“Only if I’m wrong.”
Wheeler sighed. He climbed out of the car, slammed the door closed behind him, and walked over to the Range Rover. After a moment, Lamar Wood emerged. All seven-foot-one of him. Wood was attractive and well proportioned, without the gangly look that many men his size possessed. His aviator sunglasses were his trademark, and he wore them even now, at night and in the dim illumination of the marina streetlights.
Jessie saw Wood extend his hand as half a dozen cops converged on the basketball star. Wheeler spoke to him for a minute, gesturing a few times between Jessie and his yacht.
“He’s nervous,” Jessie said to herself. “He’s not happy.”
“You broke into his freakin’ yacht,” Officer Gataki said from the front seat.
“It’s more than that.” Jessie’s eyes narrowed on Wood. “Oh, shit.”
“What is it?”
Wood shook Wheeler’s hand and then bounded up the short ramp to his yacht’s stern. Wheeler walked back to the squad car and made the rolling-window-down motion with his hand. Gataki obliged by powering down the rear window.
“So what’s going on?” Jessie said.
“He’s going in to make sure everything is in order. Then he’ll tell us if he wants to press charges or not.”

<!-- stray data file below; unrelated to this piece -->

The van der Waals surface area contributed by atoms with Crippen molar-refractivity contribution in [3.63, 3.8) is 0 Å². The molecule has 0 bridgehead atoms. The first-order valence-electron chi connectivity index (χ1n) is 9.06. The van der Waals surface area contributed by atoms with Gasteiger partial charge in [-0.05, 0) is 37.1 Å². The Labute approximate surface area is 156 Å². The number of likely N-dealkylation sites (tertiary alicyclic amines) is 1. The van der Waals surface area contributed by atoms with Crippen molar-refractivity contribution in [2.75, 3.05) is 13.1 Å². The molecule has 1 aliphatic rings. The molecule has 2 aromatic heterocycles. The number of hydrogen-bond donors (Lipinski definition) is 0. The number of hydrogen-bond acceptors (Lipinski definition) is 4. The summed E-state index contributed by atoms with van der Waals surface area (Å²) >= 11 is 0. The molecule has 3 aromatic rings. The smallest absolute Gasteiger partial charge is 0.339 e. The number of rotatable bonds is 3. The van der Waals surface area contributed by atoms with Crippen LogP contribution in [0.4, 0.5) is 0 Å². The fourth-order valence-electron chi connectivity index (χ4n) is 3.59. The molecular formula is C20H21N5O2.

Jessie clicked her tongue. “I guess you didn’t notice the outline in his shirt pocket.”
“Jeez, Wheeler. I could see it from here. It looked exactly like the dimensions of a passport. Maybe two passports.”
“You’ve got to be kidding me.”
The yacht’s engine suddenly roared to life.
Wheeler turned back toward the yacht. “No freakin’ way.”
Wood’s boat lurched from its mooring. The cops scrambled, obviously unsure what to do.
“It’s been untied!” one of the cops shouted. “He’s taking off !”
“Shit.” Wheeler pointed to an officer who had just driven up. “Call dispatch. Get Harbor Patrol on it.”
Jessie leaned out of her open window. “You won’t need Harbor Patrol.”
Wheeler looked back at her with annoyance. “Why the hell not?”
Before she could reply, the boat’s engine sputtered, and the hull echoed with the sound of grinding gears. The boat drifted lazily just a few feet from the ramp.
Wheeler half smiled. “What did you do, Jessie?”
She shrugged. “The engine might need a good flush now. That’s all I’m saying.”